WAYS was built by young scientists, for young scientists. The team is comprised of a large network of volunteers and partners spread across the globe, who all contribute to the movement to spread scientific knowledge and interest.
Here are some of our most active members, both online and in the real world:
President / Benevolent Dictator
Gaëll Mainguy is a former pupil of the Ecole Normale Supérieure in Paris and a Doctor in Molecular biology (Pierre and Marie Curie University). He successively works for the CNRS (Paris), the Center for Biomedical Genetics (Utrecht, The Netherlands) and the INSERM (Paris). In 2004, he is elected President of the World Academy of Young Scientists (WAYS). This international organization founded by UNESCO has the task of developing interactions between young scientists across the world, irrespective of their discipline, and of creating areas for interactions between science and society. Gaëll Mainguy joins the Veolia Institute in 2006 and is in charge of developing its scientific editorial policy.
Outreach and Public Relations Director / Community Gardener
My work has centered upon understanding the molecular mechanisms by which cancer cells evade cell death. My doctoral work at the Cleveland Clinic Lerner Research Insitute (under the guidance Dr. Alex Almasan) and Case Western Reserve University revealed an unique method by which a molecular transcription factor called E2F4 could contribute to a G2-cell cycle arrest following ionizing radiation. As a postdoctoral fellow at the Yale University School of Medicine (in the lab Dr. Peter Glazer), there has been a similar role for E2F4 in the tumor microenvironment, which is characterized by low oxygen tension. In my current position, I have also been focusing on the genes regulated in hypoxia by E2F4, which are idependent of HIF1-alpha signaling. More recently, I have been investigating microRNA regulation that is modulated by hypoxia.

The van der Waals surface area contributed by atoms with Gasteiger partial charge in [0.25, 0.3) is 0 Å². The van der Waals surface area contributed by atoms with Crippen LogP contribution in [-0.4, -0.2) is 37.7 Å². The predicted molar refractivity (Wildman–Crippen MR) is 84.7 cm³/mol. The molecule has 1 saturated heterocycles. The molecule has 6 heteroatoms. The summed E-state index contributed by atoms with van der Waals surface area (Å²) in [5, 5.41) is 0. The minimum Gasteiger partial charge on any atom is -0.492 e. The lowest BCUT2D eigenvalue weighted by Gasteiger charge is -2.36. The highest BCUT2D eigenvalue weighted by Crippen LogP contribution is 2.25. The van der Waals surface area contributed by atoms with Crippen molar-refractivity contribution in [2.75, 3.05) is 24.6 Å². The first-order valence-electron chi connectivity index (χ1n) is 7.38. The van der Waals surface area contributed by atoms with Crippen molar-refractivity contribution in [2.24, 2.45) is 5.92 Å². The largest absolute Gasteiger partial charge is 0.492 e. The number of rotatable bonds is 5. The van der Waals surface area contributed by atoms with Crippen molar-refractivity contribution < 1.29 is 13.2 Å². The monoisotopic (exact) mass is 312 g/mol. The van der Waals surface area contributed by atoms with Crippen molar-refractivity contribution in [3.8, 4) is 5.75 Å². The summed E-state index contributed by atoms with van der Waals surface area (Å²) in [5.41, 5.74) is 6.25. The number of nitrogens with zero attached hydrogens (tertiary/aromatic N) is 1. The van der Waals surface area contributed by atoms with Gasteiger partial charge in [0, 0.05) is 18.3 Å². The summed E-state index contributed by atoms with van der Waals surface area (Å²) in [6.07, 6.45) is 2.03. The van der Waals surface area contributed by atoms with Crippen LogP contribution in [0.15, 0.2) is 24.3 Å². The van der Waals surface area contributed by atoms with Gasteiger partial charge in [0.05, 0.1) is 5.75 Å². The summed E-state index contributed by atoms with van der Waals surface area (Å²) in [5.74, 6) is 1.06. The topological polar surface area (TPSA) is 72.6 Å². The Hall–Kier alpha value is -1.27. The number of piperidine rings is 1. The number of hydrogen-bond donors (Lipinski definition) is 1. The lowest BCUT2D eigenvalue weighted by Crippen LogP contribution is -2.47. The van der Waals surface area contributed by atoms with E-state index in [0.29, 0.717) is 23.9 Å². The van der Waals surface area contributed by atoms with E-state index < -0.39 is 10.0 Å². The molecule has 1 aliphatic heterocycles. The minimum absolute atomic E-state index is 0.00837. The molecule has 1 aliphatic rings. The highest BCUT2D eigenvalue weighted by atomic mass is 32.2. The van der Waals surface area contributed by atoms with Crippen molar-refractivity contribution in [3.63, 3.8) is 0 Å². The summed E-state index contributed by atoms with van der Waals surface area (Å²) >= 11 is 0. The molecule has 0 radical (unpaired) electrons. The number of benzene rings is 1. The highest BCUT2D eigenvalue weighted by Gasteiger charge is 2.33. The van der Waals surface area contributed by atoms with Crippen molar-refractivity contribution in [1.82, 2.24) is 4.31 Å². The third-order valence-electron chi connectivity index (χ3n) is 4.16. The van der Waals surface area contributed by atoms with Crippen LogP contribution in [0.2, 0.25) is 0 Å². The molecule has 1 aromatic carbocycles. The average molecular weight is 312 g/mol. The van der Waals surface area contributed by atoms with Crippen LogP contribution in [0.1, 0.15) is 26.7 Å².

Open Science Policy Director / Science in the Long Run
I am a biophysicist focusing on the application of methods from physics to the study of biological structures and processes from a comparative evolutionary perspective, with a current emphasis on applications of brain morphometry (e.g. gyrification and cortical thickness) to the study of schizophrenia. Other than that, I am actively involved in the emerging field of Science 2.0, in which Web 2.0 tools are combined with the scientific method, typically to make the research process or its results more widely and more rapidly accessible. I strongly support the Open Access movement and I try to perform more and more of my research and teaching in the open.
Chairman, WAYS-Africa / Royal Abacus Manager
Henry Roman is a former student of the Nelson Mandela Metropolitan University (MSc Biochemistry) and Rhodes University (PhD Biotechnology), both in the Eastern Cape, South Africa. In 2005 he started a post-doc in the division Biosciences, CSIR, South Africa. He left the CSIR as a Projects Manager in 2008 to join Metago Engineering Services, an environmental consultancy as a Scientist. Henry has an active interest in the bioremediation of acid mine drainage, and the environmental health of South Africa's water resources.
In 2007 he was elected Chairperson of WAYS Africa. He currently serves on the Management Committee of the Young Water Professionals of Southern Africa and is a registered professional scientist with SACNASP.
Technology and Infrastructure Director / Inquisitive Walrus Programming
Steven provides training, support and general mischief to medical groups, scientists, non-profits, academia and community groups in developing countries and in underserved communities in developed countries - helping implement fun things like open-ended virtual communities, rich media distribution, citizen journalism, and intelligent information architecture in ways that make sense to human beings.